Anyone that has ever been on the mountain with me, knows how I feel about campfires on the range. I DO NOT LIKE THEM, AND I DO NOT THINK THERE SHOULD BE ANY ALLOWED.
My reasons are simple:
1. This is the horses range, we are just visitors in their space.
2. The horses are fenced in.
3. There are many dead trees on the range.
4. Water sources are limited on the range to extinguish fires.
5. The winds on the mountain are often strong and unpredictable.
There are many other reasons, but those are my top 5. Feel free to make comments and add to the list above.
I arrived on the mountain early Monday morning, relieved that my usual campsite was available. It was immediately apparent that someone had camped there since I last was there a week before. My good friend Anh was on the mountain on Friday ( July 19) and said she witnessed a person at my campsite with a fire burning. Anh is a very caring and wonderful friend, one who does not hesitate to do what she can for the horses. She immediately walked up to this person and voiced her concerns. (and took photos).
There never used to be a fire ring on this site (hand made with rocks) until this year. I felt that this ring had been made in a very dangerous place. Let me explain.
My husband Bill and I live in a wooded area in Western Montana. For the last 3 years we have received a grant to thin trees to make our land safer from wild fire. We have spent many months over the past 3 years burning and thinning, so I have had my share of personal fire management and I am pretty good at determining where it is safe to stack a pile and burn. I am not new to fire or am I afraid of it. But I have become a fanatic for safety regarding it. Every year I hear of a wild fire that was caused by human means and most involve a campfire. Thousand of acres every year are lost due to human carelessness.
We set up camp and went to find horses. This trip was different from my others this year. The only horses we saw by us was Doc and Band and Garcia and Band. I will share more about our hiking adventures and new discoveries soon. I made new life long friends and experienced many new things on the range this trip.
After spending several hours hiking we came back to camp. I immediately smelled smoke. Running to the fire ring I saw that it had spread a few feet under a nearby tree. Within feet of that was a large dead tree that had fallen down.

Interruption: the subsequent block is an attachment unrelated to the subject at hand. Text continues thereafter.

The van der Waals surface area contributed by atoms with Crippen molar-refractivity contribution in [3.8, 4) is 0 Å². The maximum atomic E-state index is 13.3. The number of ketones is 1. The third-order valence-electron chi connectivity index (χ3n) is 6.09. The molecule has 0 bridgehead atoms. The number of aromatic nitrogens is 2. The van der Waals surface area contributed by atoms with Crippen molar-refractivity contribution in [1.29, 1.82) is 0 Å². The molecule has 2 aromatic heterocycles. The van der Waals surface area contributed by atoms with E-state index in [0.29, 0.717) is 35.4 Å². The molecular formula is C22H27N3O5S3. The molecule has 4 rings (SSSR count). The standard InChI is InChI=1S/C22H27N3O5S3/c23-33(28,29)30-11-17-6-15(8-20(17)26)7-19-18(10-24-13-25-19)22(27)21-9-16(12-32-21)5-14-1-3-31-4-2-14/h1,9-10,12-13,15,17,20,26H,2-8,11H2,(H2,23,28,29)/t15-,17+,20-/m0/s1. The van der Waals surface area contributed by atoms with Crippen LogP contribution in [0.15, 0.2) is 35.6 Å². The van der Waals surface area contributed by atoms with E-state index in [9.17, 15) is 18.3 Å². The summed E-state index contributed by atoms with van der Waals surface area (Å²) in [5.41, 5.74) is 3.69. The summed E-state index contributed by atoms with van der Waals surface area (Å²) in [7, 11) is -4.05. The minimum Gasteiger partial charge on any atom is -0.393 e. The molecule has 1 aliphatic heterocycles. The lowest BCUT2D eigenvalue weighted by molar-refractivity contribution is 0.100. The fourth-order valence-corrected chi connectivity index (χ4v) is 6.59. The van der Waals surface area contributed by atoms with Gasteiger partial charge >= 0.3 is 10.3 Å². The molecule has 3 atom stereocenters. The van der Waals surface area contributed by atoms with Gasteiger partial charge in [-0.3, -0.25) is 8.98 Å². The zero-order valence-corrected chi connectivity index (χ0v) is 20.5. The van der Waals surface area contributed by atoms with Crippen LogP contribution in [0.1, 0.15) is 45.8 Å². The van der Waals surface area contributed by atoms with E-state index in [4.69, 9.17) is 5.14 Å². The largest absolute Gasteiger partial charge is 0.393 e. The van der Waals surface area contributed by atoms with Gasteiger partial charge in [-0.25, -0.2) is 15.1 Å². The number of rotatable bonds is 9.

I bring a huge amount of water with me. Much more than I know we can possibly use. Even though I had almost 50 gallons of water with me, it would not have been enough to put this fire out if it had spread to the dead tree. We immediately dumped over 20 gallons on it and dug up around the tree.
I then called Jared and Don and left messages.
During the course of the next few days, we put more than 30 gallons of our water on this campfire ring and surrounding area. It still seemed warm in spots.
After contacting Jim Sparks,( who told me that fires can spring up even after 4 months), I received a call from a BLM fire personal. After explaining the actions of the fire, he concluded they should send up a fire crew to check it out more thoroughly. I was very happy to hear that, as I was hesitant to leave the mountain without more water on this spot.
As we were leaving the mountain Wednesday afternoon, I ran into the fire crew coming up. I had tied a marker on a branch to mark the spot for them. They were very appreciative of my actions regarding this fire and assured me that they would take care of it. It was possible that this fire was deep into the dry tuff on the ground and they may have to cut down the tree and dig a huge hole to get rid of it deep underground. My campsite will most likely look very different when I returned to it. This saddened me, all caused by human carelessness. All of this could have been prevented if there were no campfires allowed on the range.
I am thankful that we were there when it sparked up. I shudder to think about what could have occurred had we not been there. Worse case: the entire range and lives of horses could have been taken.
I urge you to join me in asking that all campfires be banded on the Pryor Mountain Wild Horse Range.
You can contact Jim Sparks or Jared Bybee either by email or phone. Click here for contact information: